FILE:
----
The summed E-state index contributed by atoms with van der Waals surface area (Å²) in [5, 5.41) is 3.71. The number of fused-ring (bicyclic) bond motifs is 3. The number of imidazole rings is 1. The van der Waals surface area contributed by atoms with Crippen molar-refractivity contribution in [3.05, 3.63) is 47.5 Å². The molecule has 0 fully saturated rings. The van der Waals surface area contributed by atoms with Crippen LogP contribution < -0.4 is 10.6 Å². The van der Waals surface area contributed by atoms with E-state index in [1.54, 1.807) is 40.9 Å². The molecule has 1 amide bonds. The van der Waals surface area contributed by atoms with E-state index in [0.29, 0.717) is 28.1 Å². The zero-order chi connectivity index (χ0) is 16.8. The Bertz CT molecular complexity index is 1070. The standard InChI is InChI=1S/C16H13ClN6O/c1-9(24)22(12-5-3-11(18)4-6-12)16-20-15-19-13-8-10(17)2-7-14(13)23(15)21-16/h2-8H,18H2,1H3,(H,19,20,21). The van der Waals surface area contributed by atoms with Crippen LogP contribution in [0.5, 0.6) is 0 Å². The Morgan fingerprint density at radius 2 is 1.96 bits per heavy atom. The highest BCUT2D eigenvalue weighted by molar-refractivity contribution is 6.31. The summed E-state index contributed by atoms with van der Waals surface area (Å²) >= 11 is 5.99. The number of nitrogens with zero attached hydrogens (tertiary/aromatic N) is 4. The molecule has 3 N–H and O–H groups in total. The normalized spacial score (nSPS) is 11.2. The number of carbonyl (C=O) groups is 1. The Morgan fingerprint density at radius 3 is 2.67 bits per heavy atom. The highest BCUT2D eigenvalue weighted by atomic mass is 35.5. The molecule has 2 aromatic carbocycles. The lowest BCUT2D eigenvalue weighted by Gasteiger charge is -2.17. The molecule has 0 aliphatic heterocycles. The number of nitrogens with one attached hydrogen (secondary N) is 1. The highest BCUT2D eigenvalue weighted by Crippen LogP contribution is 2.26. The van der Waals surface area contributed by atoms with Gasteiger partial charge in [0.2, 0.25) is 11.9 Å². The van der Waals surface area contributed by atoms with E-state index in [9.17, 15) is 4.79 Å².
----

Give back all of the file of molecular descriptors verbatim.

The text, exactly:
The summed E-state index contributed by atoms with van der Waals surface area (Å²) in [5, 5.41) is 3.71. The number of fused-ring (bicyclic) bond motifs is 3. The number of imidazole rings is 1. The van der Waals surface area contributed by atoms with Crippen molar-refractivity contribution in [3.05, 3.63) is 47.5 Å². The molecule has 0 fully saturated rings. The van der Waals surface area contributed by atoms with Crippen LogP contribution < -0.4 is 10.6 Å². The van der Waals surface area contributed by atoms with E-state index in [1.54, 1.807) is 40.9 Å². The molecule has 1 amide bonds. The van der Waals surface area contributed by atoms with E-state index in [0.29, 0.717) is 28.1 Å². The zero-order chi connectivity index (χ0) is 16.8. The Bertz CT molecular complexity index is 1070. The standard InChI is InChI=1S/C16H13ClN6O/c1-9(24)22(12-5-3-11(18)4-6-12)16-20-15-19-13-8-10(17)2-7-14(13)23(15)21-16/h2-8H,18H2,1H3,(H,19,20,21). The van der Waals surface area contributed by atoms with Crippen LogP contribution in [0.5, 0.6) is 0 Å². The Morgan fingerprint density at radius 2 is 1.96 bits per heavy atom. The highest BCUT2D eigenvalue weighted by molar-refractivity contribution is 6.31. The summed E-state index contributed by atoms with van der Waals surface area (Å²) >= 11 is 5.99. The number of nitrogens with zero attached hydrogens (tertiary/aromatic N) is 4. The molecule has 3 N–H and O–H groups in total. The normalized spacial score (nSPS) is 11.2. The number of carbonyl (C=O) groups is 1. The Morgan fingerprint density at radius 3 is 2.67 bits per heavy atom. The highest BCUT2D eigenvalue weighted by atomic mass is 35.5. The molecule has 2 aromatic carbocycles. The lowest BCUT2D eigenvalue weighted by Gasteiger charge is -2.17. The molecule has 0 aliphatic heterocycles. The number of nitrogens with one attached hydrogen (secondary N) is 1. The highest BCUT2D eigenvalue weighted by Crippen LogP contribution is 2.26. The van der Waals surface area contributed by atoms with Gasteiger partial charge in [0.2, 0.25) is 11.9 Å². The van der Waals surface area contributed by atoms with E-state index in [9.17, 15) is 4.79 Å².